Kingston KC1000 SSDs jump into the consumer NVMe space

Kingston has shipped M.2 SATA SSDs and PCIe NVMe drives. It has even offered M.2 NVMe drives under its HyperX gaming brand. However, we believe the new KC1000 lineup is Kingston's first M.2 NVMe offering released under its mainstream brand. This move can be interpreted as a sign that NVMe storage devices are moving from the enterprise and high-end PC arenas into the the consumer space.

The drives pack MLC flash in capacities from 240 GB all the way up to 960 GB. The largest models should offer up to 2700 MB/s of sequential read speed, 1600 MB/s of sequential write capability, and up to 190K random read IOPS and 165K random write IOPS. As usual, the parallelism of NAND flash means that the smaller drives cannot achieve the speeds of the larger units. The 240 GB drive has the same 2700 MB/s rating for sequential reads, but sequential writes can only hit 900 MB/s. Both 240 GB and 480 GB models score up to 160K IOPS in random 4K writes.

Power consumption for all drives is is a mere 0.11 W at idle but jumps to as much as 7.40 W when writing at maximum speed. As for endurance ratings, the 240 GB drive should be able to do 300 TB of writes, the 480 GB unit should be good for 550 TB, and the big 960 GB model ought to keep writing up to an even 1 PB.

All three models have Phison PS5007-E7 controllers on a PCIe 3.0 x4 interface and share the same M.2 2280 form factor. A total of six models will be offered—three bare drives, and three versions with a PCIe adapter card along with both regular and low-profile brackets. Kingston backs the drives with a five-year warranty. The KC1000 SSDs will start shipping in mid-June, though there's currently no pricing information.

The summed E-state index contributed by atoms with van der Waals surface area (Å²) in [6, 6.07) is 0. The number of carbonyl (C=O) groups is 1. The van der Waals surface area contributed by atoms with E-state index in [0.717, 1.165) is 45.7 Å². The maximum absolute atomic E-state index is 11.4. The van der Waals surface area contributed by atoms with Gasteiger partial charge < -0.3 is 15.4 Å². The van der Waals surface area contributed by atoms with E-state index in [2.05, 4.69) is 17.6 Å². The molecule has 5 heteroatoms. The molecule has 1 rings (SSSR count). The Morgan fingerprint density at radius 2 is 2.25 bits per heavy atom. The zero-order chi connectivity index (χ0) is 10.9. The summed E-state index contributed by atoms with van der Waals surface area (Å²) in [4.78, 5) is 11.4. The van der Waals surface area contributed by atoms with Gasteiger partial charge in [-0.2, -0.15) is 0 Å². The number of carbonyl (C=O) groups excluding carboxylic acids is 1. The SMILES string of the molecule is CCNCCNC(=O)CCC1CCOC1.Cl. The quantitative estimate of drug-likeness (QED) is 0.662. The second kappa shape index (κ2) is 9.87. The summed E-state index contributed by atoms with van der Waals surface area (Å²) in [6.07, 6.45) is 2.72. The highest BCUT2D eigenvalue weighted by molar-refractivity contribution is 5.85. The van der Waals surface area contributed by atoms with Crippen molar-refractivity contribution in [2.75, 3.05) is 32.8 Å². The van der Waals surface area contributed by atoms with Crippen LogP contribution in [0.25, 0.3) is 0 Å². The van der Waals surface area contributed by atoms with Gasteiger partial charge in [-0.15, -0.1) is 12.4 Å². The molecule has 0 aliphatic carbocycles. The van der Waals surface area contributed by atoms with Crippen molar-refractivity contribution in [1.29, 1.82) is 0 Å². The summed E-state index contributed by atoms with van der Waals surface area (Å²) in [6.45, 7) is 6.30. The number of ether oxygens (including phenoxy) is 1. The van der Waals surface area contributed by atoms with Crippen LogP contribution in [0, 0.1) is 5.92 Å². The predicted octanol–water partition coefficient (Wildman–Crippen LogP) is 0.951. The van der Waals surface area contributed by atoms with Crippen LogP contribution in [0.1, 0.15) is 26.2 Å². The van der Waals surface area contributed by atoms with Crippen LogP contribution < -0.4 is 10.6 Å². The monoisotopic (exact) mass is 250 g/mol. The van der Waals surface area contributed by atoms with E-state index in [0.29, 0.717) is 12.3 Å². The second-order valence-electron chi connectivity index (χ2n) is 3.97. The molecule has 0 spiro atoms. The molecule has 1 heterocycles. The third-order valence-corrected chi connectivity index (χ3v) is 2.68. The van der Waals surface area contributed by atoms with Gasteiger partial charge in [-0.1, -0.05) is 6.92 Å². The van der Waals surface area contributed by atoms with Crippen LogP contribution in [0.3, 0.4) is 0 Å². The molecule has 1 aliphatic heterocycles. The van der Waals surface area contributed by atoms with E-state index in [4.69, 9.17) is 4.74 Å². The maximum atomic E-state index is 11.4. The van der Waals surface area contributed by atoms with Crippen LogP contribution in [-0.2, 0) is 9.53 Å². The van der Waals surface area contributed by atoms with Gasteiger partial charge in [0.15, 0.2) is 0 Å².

Comments closed
    • Chrispy_
    • 2 years ago

    Given the global NAND shortage right now, I highly doubt this signifies a true move of NVMe into the mainstream – after all, mainstream machines still often come with only mechanical storage – horrendous though that may be.

    My guess is that the NAND shortage means Kingston is unwilling to compete on very low margins with the restricted supply of NAND it [i<]does[/i<] have, so it makes sense to sell as much as it can in the lower-volume, higher-profit NVMe market at the moment. Still, It would be nice if I was wrong this time so I'll keep an eye out for the pricing on these.

      • morphine
      • 2 years ago

      Well, in our last System Guide, I took the step of using an NVMe drive for the mid-range boxes because the prices have dropped enough for it, and Jeff approved.

      Yes, SSDs have overall been rising in price, but IMO the NVMe offerings have reached the “affordable” point, even if they’re not “cheap.”

        • Chrispy_
        • 2 years ago

        Yeah, I bought a 960EVO a month ago for a side project. It was 3x the price of the SATA MX300 I’d hoped to use, but I needed NVMe.

        300% the price of mainstream storage sounds like a lot, but it’s slowly coming down from much higher multipliers which is good news.

        On the other hand, the 850 Evo completely upstaged and outsold the 850 Pro, even though the cost of the Pro was barely 30% higher, so I guess it all depends on what your perception of “mainstream” is.

      • DPete27
      • 2 years ago

      [quote<]My guess is that the NAND shortage means Kingston is unwilling to compete on very low margins with the restricted supply of NAND it does have, so it makes sense to sell as much as it can in the lower-volume, higher-profit NVMe market at the moment.[/quote<] I think you're absolutely right about this.

    • DancinJack
    • 2 years ago

    Not a bad warranty for what should be a decently cheap option. Bring on the NVMe!

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